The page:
Tuesday, June 17, 2014

How to Quiet the Monkey Mind (in meditation)

Once a person decides he or she wants to meditate, there's no question that the most common struggle for meditators, both new and seasoned, is the restless, "monkey" mind. If I could give you a prescription that would solve that I would be, ah, 'er, well............but, there are ways to tame the monkey.

But be forewarned that there's no pill, no bio-feedback device, no music or guided CD that's going to make restless thoughts go away effortlessly. There's no substitute for your own, finely-attuned, sensitive efforts linking mental focus, clear intention, and refined feeling.

But let's review some steps and basics that can help you. "Mind you," there's no lack of them, either:

Part 1 - The Basics

  1. Do you meditate consistently, day in and day out? Without consistency of effort there can be no progress.
  2. Why do you meditate? Remind yourself frequently of "why." This will include a quick review of the benefits and intentions. Without the motivation to meditate we become burdened by ambivalence or mental resistance and it is difficult to go deep. Paramhansa Yogananda put it bluntly when he said "The soul loves to meditate, but the ego hates to meditate." Be clear; be firm; be inspired!
  3. What is meditation? It is not thinking things over and, ultimately, it's not simply sitting with eyes closed enjoying a steady, random stream of consciousness thoughts, however interesting or pleasurable such an act may be. If you don't know what meditation is, any meditative efforts can be called "good." I am not going to be so presumptuous as to define the undefinable but let us say (as I paraphrase my spiritual preceptor, Paramhansa Yogananda) that real meditation (only) begins when thoughts subside into stillness. Hang onto this concept because it's the baseline measure of meditation. Yes, there are times when in a given sitting we never achieve this, or, only do so for brief fleeting moments, but it is important to know "what meditation IS" and what it is NOT. [Quoting Krishna in the Bhagavad Gita, "Even a little practice of this (meditation), will free you from dire fears and colossal sufferings."]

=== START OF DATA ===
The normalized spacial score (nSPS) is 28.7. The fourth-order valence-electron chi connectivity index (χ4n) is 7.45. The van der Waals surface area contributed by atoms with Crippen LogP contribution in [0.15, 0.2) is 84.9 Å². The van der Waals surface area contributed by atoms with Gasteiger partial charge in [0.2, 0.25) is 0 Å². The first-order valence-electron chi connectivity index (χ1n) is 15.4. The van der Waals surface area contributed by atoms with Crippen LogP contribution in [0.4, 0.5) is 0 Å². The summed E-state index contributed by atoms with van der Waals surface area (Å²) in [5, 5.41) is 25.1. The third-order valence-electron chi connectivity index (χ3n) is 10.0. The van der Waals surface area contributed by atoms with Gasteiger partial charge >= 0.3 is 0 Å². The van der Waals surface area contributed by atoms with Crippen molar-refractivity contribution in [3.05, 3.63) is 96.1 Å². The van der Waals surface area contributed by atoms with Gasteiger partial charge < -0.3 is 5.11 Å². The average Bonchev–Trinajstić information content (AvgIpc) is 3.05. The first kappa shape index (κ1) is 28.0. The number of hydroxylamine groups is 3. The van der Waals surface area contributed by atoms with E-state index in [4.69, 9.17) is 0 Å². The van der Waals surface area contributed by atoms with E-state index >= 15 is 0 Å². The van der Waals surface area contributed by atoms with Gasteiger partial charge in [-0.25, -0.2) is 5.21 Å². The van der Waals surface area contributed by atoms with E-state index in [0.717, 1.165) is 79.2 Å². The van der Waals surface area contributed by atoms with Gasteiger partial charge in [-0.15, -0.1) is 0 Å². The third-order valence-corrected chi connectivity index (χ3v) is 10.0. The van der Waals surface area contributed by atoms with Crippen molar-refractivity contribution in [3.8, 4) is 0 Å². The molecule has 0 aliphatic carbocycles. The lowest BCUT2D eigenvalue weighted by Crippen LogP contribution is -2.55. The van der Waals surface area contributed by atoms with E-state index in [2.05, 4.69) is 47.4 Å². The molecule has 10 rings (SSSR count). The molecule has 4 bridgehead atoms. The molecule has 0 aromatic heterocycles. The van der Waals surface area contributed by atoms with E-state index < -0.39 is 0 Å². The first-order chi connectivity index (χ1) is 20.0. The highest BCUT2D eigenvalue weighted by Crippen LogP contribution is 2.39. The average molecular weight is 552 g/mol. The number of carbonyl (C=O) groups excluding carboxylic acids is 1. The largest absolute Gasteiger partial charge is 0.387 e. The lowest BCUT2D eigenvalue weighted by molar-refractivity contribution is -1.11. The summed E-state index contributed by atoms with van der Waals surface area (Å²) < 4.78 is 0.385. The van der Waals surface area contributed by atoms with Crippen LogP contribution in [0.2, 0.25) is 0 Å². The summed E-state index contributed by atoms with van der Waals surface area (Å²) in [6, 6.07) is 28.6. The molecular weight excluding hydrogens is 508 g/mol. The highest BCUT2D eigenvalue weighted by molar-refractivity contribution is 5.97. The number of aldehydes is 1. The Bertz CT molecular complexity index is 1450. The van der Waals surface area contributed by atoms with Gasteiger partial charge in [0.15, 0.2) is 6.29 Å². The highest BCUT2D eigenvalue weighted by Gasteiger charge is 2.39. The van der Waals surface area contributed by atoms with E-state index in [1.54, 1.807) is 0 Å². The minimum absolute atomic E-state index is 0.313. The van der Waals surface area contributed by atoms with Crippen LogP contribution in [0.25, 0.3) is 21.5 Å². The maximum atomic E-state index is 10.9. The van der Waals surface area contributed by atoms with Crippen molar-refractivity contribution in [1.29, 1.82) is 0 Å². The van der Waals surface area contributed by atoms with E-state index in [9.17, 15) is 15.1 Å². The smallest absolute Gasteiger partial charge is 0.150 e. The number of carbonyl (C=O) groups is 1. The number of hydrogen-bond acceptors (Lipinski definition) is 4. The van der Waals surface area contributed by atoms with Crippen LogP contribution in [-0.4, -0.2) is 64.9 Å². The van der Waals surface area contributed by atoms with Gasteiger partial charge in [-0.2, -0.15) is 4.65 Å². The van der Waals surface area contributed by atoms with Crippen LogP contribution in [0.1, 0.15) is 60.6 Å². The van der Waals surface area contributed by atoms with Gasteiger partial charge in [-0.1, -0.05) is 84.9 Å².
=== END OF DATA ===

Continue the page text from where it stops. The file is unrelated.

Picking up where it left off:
4. Re-directing points 2 and 3 above, your calm but focused intention with each sitting should be to achieve quietness of mind (when thoughts subside into clear but silent perception) with each sitting. Be clear and firm about this EACH TIME! Don't be tense about it, however: that is counter productive.
  5. The Secret. The secret is this: you have to want to achieve stillness. Note the word "want." This is similar to "desire." Desire is similar to emotion and emotion, when refined towards true meditation, becomes devotion: intensity of aspiration that is, as yet, calm and non-attached. The secret to a calm mind is calm feeling. "Reason" (or thoughts) follow "feeling," my guru, Yogananda, often said. Jesus said that before going to the temple to pray, reconcile yourself with your brother with whom you've had a disagreement. When our emotions are calm and refined towards devotional aspiration, it's much easier for the mind to let go. Awaken, then, the desire to meditate before beginning to meditate. You will need to figure out how to activate this "desireless desire" to meditate according to your practice and temperament, but it is essential.
  6. My mind, a kingdom is. According to evolutionary biology, our human body and brain has developed in response to the impulse, among other things, to survive. Our brain, as investigated by science, is incredibly efficient and designed to watch for and respond to both internal and external threats, pleasure and pain, and ego satisfactions. Meditation, by contrast, seeks transcendence of the body-bound, instinct-driven mind. This takes time and re-training. What we have been given is a very good thing but what we seek is not only better, it is our truer essence. The "pearl of great price" cannot be bought with the debased currency of "that was easy!"
  7. I am of three minds. Our mind has three basic expressions: subconscious, conscious and super-conscious! Restless thoughts originate from the chatter and influence of the subconscious. Being "sub" conscious, this part of the mind is more like a restless child, hence the monkey analogy (and an apt one, pun intended). Sometimes good, sometimes bad, but generally restless and wanting attention and often mischievous. We should no more smack a child when he keeps whining at us for more candy than we should attempt to "sit on" the monkey mind. We have to coax it, train it patiently, and reward it for good behavior. The conscious mind is what "wants" to meditate (being inspired by the silent inspiration from the higher, or superconscious mind). Meditation is quieting the monkey mind, then turning the conscious mind to "look up" and offer itself to receive the inspiration, grace, power, and transforming influence of the superconscious, intuitive mind.